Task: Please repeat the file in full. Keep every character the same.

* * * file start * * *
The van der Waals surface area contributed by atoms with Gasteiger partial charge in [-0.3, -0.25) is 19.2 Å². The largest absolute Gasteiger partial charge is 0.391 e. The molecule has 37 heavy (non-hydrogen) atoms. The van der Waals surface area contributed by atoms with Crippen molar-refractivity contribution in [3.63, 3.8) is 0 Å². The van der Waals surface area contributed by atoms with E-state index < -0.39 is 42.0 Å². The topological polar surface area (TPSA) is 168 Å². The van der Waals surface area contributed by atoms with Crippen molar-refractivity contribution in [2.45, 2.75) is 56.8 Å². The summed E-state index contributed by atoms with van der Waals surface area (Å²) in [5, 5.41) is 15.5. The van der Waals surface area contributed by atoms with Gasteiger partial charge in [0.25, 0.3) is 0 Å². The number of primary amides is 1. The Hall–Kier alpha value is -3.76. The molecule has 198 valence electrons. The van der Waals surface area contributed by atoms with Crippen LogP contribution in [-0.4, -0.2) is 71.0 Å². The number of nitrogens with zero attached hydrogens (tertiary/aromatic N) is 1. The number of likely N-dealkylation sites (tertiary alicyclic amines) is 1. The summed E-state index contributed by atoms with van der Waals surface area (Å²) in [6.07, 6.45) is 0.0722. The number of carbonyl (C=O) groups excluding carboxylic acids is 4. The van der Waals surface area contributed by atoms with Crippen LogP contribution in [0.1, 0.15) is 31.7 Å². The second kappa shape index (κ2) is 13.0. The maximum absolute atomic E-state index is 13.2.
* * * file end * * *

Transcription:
The van der Waals surface area contributed by atoms with Gasteiger partial charge in [-0.3, -0.25) is 19.2 Å². The largest absolute Gasteiger partial charge is 0.391 e. The molecule has 37 heavy (non-hydrogen) atoms. The van der Waals surface area contributed by atoms with Crippen molar-refractivity contribution in [3.63, 3.8) is 0 Å². The van der Waals surface area contributed by atoms with E-state index < -0.39 is 42.0 Å². The topological polar surface area (TPSA) is 168 Å². The van der Waals surface area contributed by atoms with Crippen molar-refractivity contribution in [2.45, 2.75) is 56.8 Å². The summed E-state index contributed by atoms with van der Waals surface area (Å²) in [5, 5.41) is 15.5. The van der Waals surface area contributed by atoms with Gasteiger partial charge in [0.25, 0.3) is 0 Å². The number of primary amides is 1. The Hall–Kier alpha value is -3.76. The molecule has 198 valence electrons. The van der Waals surface area contributed by atoms with Crippen LogP contribution in [-0.4, -0.2) is 71.0 Å². The number of nitrogens with zero attached hydrogens (tertiary/aromatic N) is 1. The number of likely N-dealkylation sites (tertiary alicyclic amines) is 1. The summed E-state index contributed by atoms with van der Waals surface area (Å²) in [6.07, 6.45) is 0.0722. The number of carbonyl (C=O) groups excluding carboxylic acids is 4. The van der Waals surface area contributed by atoms with Crippen LogP contribution in [0.1, 0.15) is 31.7 Å². The second kappa shape index (κ2) is 13.0. The maximum absolute atomic E-state index is 13.2.